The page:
touch the world
let your edges tingle
primed to be
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Mrs Nicholas (Clementine) Orenhauser-Crowell
The Italian Ambassador’s Residence
Saloniki, Thessalonika, Hellas
Mrs Clement (Irene) Orenhauser
97328 Chambers Road
Eugene, Oregon, USA
I must point out first of all that the above return address is very temporary. Since the Axis diplomats have abandoned their embassies and consulates, the Greek government has quartered us here. But I doubt that any missive you send, however promptly, will reach us here before we have returned to Athens; so send any reply to our house there.
I have no idea whether there is mail awaiting us back home, but I expected a letter from you at about the time we left, (April the 2nd) and so I write in anticipation of your expectations. I must imagine the questions you would ask, and answer them where it is possible for me to do so.
Why are we in Thessalonika? It’s complicated. Nicholas had to come, he was sent by the Government to take actions related to the defense against the Germans. Yes, they are on their way; in fact, it would surprise me if you did not hear of the fighting before you receive this letter.
Whatever the case, neither Eleanor nor I wished to be separated from Nicholas in such difficult times, and so we are all here, the children as well.
I can hear you already: why would we even consider taking the children into a city so soon to be a war zone? Nicholas’ point exactly, but...in the end he had to admit that there is (or will soon be) no safe place in Greece for a child of any age. Here at least my babies are under my own care, and in my sight at (nearly) all times.
It was the most difficult discussion of my marriage, and it hurt me deeply to insist, but I prevailed. If I must die defending Clem and Nicky, so be it.
I don’t really expect it to come to that, but... Such are the times in which we live.
Nicholas is buried in paperwork, mostly reading dispatches from the border and intelligence reports from Greek spies inside Bulgaria and Romania. Eleanor and Ysabet are drilling the children in German phrases. (Ysabet is the children’s Swiss nanny, you did not meet her during your most recent visit.)
I have begun firearms training for Nicolette.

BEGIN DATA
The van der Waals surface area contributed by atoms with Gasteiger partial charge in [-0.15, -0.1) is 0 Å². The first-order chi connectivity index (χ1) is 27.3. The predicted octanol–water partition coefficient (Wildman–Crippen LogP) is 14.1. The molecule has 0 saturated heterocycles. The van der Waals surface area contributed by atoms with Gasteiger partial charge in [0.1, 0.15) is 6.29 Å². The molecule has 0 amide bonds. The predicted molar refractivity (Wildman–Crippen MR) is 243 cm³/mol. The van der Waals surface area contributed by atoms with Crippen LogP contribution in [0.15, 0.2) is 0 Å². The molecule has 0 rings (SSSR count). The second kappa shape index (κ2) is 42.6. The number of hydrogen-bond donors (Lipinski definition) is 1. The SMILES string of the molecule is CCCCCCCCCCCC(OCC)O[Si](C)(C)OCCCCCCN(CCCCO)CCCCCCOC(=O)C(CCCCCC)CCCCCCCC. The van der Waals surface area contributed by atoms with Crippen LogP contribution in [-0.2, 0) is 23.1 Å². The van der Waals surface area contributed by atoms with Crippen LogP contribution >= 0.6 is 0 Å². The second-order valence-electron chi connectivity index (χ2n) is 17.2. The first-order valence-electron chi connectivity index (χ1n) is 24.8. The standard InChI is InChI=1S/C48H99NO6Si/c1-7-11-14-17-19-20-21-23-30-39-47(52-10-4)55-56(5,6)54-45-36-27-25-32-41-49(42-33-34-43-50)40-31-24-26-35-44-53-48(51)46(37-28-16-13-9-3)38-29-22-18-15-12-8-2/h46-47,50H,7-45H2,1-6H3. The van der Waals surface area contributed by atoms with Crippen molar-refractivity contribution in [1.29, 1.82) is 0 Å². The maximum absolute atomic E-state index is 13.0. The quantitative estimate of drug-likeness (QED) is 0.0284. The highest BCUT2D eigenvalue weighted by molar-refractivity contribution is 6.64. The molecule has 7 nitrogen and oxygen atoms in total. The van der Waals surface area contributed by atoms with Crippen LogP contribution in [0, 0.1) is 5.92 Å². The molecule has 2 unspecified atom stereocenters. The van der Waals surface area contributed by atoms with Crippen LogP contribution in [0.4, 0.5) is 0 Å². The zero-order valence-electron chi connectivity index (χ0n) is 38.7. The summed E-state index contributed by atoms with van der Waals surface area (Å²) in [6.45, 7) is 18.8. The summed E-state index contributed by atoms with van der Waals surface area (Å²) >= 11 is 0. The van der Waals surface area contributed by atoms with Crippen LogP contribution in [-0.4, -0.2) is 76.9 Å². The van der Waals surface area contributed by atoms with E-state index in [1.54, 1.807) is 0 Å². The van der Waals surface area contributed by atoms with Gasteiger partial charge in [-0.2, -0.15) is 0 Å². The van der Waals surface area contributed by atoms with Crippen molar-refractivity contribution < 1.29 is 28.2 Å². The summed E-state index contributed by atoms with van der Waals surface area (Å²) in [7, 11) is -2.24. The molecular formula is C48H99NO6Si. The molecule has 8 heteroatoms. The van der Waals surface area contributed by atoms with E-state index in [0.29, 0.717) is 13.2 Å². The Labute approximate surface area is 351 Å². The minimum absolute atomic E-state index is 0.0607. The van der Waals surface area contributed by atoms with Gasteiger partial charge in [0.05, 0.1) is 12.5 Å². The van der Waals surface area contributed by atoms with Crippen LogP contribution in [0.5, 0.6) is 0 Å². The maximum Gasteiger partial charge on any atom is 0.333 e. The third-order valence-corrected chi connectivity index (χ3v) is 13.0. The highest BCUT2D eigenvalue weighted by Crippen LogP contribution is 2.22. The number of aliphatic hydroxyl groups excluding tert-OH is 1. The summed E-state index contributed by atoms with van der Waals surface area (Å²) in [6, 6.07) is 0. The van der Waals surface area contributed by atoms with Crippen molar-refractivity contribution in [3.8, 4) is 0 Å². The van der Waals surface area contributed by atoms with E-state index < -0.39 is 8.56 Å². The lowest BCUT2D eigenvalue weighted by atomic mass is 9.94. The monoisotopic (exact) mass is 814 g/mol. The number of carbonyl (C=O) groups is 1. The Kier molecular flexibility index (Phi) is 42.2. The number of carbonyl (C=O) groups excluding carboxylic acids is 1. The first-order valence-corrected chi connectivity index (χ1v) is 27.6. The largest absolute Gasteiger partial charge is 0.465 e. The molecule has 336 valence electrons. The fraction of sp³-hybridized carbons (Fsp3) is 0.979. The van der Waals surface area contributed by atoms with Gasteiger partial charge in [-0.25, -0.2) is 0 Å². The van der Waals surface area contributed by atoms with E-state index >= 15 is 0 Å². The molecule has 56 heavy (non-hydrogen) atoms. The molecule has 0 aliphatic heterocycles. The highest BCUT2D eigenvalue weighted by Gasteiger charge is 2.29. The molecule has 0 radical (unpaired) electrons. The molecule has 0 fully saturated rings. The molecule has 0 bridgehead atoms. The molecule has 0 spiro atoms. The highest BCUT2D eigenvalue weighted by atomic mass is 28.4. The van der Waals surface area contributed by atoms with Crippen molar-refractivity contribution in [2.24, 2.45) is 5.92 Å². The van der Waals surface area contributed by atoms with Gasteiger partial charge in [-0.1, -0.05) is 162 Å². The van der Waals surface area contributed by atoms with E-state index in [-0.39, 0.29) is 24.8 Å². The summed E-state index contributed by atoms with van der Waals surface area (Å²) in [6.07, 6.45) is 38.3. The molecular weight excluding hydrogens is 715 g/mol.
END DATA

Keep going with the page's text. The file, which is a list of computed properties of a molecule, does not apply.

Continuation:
Yes, of course I have. She is past seven years old; I was six when Daddy started me on rifles and shotguns. His logic—that the wild lands around our home had many bears and other savage beasts inhabiting them, and that I should be able to defend myself against such—was impeccable. That the beasts approaching our beloved Hellas are Italian soldiers and Nazis does not alter the equation. Indeed, if Clem were not so small a boy for a four-year-old, I’d have him shooting as well. He was such a large baby when he came to term, but he has not grown at the pace of most children. I suspect he is taking after me in that way. At any rate, I have shown him how: how to disengage a safety, chamber a cartridge, and aim. I hope he is never required to use such knowledge.
“Squeeze the trigger, don’t yank,” I told him. Such are the times in which we live.
Put down your blue pencil, mother. I repeated that sentence on purpose. It bears repeating, does it not? I repeat it in my heart all too often.
Anyway, we are scheduled to return to Athens within the week. Write to me there, for the time being. We will hope and pray for a better outcome than seems likely at the moment.
All our love to you and Daddy,
The house shook as a bomb went off, all too near. Nicky shrieked and burrowed in deeper beneath the bedding, while Clem stared at his hands, frowning.
Eleanor ran into the room and pulled Clementine to her feet: “Is anyone hurt?”
Clementine scooped her son into her arms and said: “I think not. Nicky?”
Nicolette kept crying. Eleanor pulled her out from her hiding place and said: “No blood. We must flee, Clementine. We must!”
“I know! I don’t want to go without Nicholas!”
“We must...” The entry door downstairs banged open and Nicholas’ voice boomed up the staircase: “Clementine! Eleanor! Nicole...”